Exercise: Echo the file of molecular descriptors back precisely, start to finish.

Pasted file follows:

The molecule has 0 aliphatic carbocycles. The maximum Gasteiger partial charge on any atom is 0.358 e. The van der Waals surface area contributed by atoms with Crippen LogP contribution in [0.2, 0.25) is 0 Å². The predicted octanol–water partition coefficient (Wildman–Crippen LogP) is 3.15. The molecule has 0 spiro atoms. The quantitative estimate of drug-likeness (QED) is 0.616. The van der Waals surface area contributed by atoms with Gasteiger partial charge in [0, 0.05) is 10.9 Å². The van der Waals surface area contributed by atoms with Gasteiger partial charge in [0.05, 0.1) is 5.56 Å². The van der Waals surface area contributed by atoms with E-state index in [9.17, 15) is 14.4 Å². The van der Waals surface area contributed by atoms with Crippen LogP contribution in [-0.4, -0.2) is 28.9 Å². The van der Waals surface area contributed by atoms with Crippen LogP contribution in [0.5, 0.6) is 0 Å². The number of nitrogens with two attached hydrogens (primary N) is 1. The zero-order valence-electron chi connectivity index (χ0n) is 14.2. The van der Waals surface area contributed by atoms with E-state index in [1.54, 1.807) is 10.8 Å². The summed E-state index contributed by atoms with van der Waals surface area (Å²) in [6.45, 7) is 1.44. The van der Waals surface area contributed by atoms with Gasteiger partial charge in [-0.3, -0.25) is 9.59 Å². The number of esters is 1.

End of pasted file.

The molecule has 0 aliphatic carbocycles. The maximum Gasteiger partial charge on any atom is 0.358 e. The van der Waals surface area contributed by atoms with Crippen LogP contribution in [0.2, 0.25) is 0 Å². The predicted octanol–water partition coefficient (Wildman–Crippen LogP) is 3.15. The molecule has 0 spiro atoms. The quantitative estimate of drug-likeness (QED) is 0.616. The van der Waals surface area contributed by atoms with Gasteiger partial charge in [0, 0.05) is 10.9 Å². The van der Waals surface area contributed by atoms with Gasteiger partial charge in [0.05, 0.1) is 5.56 Å². The van der Waals surface area contributed by atoms with E-state index in [9.17, 15) is 14.4 Å². The van der Waals surface area contributed by atoms with Crippen LogP contribution in [-0.4, -0.2) is 28.9 Å². The van der Waals surface area contributed by atoms with Crippen LogP contribution in [0.5, 0.6) is 0 Å². The number of nitrogens with two attached hydrogens (primary N) is 1. The zero-order valence-electron chi connectivity index (χ0n) is 14.2. The van der Waals surface area contributed by atoms with E-state index in [1.54, 1.807) is 10.8 Å². The summed E-state index contributed by atoms with van der Waals surface area (Å²) in [6.45, 7) is 1.44. The van der Waals surface area contributed by atoms with Gasteiger partial charge in [-0.3, -0.25) is 9.59 Å². The number of esters is 1.